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Like most American ski areas, Mammoth Mountain Ski Area operates on U.S. Forest Service land thanks to a federal lease. Shrinking federal budgets to maintain recreational access to public lands mean locals have to be creative to keep trails open and safe. Kirk Siegler/NPR hide caption

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On Public Lands, Visitors Surge While Federal Management Funds Decline

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Michael Avenatti, Stormy Daniels' Former Attorney, Charged With Fraud

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A message card sits among a collection of flowers left at the Christchurch Botanic Gardens in New Zealand on Saturday. A 28-year-old white supremacist accused in the mass shootings at two mosques that left dozens of people dead stood silently before a judge on Saturday. Vincent Thian/AP hide caption

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A 'Mainstreaming Of Bigotry' As White Extremism Reveals Its Global Reach

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Orange County, Calif., School District Responds To Students' Offensive Social Media

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Cal Poly architecture students focused on reimagining and rebuilding Paradise, Calif., by presenting models, renderings and updated concepts during a community forum in Chico, Calif. Jason Halley, CSU, Chico hide caption

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Jason Halley, CSU, Chico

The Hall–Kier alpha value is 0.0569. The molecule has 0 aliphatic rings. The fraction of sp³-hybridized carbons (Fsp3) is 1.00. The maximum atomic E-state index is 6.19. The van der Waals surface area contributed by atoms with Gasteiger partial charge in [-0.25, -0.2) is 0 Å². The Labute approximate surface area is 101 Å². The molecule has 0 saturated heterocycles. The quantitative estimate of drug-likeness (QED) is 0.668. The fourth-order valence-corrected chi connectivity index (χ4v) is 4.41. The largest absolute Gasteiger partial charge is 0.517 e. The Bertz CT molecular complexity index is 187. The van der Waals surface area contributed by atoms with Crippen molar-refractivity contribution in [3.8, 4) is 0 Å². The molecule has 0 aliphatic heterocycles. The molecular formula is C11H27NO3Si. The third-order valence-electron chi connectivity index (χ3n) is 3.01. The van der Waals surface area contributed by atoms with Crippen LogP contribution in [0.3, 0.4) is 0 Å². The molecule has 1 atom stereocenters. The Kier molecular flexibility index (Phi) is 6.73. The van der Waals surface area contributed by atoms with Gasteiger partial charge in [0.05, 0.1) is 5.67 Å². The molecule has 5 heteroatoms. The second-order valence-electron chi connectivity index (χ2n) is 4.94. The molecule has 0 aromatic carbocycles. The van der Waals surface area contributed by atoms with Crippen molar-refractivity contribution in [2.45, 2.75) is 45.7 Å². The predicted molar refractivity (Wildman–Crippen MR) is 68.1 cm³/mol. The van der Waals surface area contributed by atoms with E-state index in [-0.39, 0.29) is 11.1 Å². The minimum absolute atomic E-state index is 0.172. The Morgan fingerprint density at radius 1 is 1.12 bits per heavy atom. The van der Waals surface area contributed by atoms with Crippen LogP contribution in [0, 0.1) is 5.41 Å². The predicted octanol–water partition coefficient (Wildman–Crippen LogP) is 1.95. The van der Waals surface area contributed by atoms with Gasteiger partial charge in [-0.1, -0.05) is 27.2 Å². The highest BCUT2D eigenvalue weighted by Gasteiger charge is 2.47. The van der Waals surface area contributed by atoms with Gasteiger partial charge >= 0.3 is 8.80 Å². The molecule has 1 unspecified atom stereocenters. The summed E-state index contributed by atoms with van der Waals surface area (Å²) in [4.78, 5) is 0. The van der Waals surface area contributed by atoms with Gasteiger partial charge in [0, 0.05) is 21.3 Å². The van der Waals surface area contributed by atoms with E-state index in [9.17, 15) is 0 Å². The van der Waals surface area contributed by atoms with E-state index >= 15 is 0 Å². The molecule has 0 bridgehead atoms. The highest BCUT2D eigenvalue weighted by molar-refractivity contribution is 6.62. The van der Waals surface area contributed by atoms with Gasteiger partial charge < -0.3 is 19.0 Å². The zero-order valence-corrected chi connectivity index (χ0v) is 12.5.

'Reimagining Paradise' — Making Plans To Rebuild A Town Destroyed By Wildfire

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Why Snowpack Forecasts Are Important In California

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Paradise, Calif., Holds Memorial For 85 Killed In Fire

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The Camp Fire burned so hot and intense there is little remaining in the mountains near Concow, Calif. Residents would like to camp out on their properties, but the federal government says they have to wait until toxic debris is cleared. Kirk Siegler/NPR hide caption

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Residents Of Paradise And Other Towns Destroyed By Wildfire Must Wait To Go Home

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Toxic Debris Forces Camp Fire Victims To Stop Living On Their Land

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There are still burned out cars, school buses, and toxic debris all over Paradise, Calif. Neighborhoods remain unrecognizable to even longtime residents. Alisa Barba/NPR hide caption

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For Many Fire Evacuees, There's Still No Going Back To Paradise

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An abandoned RV at the last remaining Red Cross shelter providing housing for victims of the Camp Fire in California. Kirk Siegler/NPR hide caption

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Camp Fire Victims Race To Find Housing Before The Last Shelter Closes